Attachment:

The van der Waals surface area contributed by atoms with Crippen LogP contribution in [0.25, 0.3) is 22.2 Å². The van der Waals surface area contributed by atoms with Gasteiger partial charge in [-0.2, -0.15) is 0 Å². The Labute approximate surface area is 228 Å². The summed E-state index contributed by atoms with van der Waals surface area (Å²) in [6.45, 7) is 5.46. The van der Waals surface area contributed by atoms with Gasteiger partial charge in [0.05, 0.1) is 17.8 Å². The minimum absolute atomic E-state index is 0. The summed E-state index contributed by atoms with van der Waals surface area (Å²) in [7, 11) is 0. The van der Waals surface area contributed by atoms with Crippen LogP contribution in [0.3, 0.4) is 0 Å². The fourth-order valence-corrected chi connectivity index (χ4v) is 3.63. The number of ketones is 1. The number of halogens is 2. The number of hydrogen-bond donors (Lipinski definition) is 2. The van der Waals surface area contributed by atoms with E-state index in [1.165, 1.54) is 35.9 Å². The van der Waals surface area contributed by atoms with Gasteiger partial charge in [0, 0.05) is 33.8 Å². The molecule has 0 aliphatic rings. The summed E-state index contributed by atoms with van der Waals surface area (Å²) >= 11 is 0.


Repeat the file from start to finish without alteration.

The van der Waals surface area contributed by atoms with Crippen LogP contribution in [0.25, 0.3) is 22.2 Å². The van der Waals surface area contributed by atoms with Gasteiger partial charge in [-0.2, -0.15) is 0 Å². The Labute approximate surface area is 228 Å². The summed E-state index contributed by atoms with van der Waals surface area (Å²) in [6.45, 7) is 5.46. The van der Waals surface area contributed by atoms with Gasteiger partial charge in [0.05, 0.1) is 17.8 Å². The minimum absolute atomic E-state index is 0. The summed E-state index contributed by atoms with van der Waals surface area (Å²) in [7, 11) is 0. The van der Waals surface area contributed by atoms with Crippen LogP contribution in [0.3, 0.4) is 0 Å². The fourth-order valence-corrected chi connectivity index (χ4v) is 3.63. The number of ketones is 1. The number of halogens is 2. The number of hydrogen-bond donors (Lipinski definition) is 2. The van der Waals surface area contributed by atoms with E-state index in [1.165, 1.54) is 35.9 Å². The van der Waals surface area contributed by atoms with Gasteiger partial charge in [0, 0.05) is 33.8 Å². The molecule has 0 aliphatic rings. The summed E-state index contributed by atoms with van der Waals surface area (Å²) >= 11 is 0.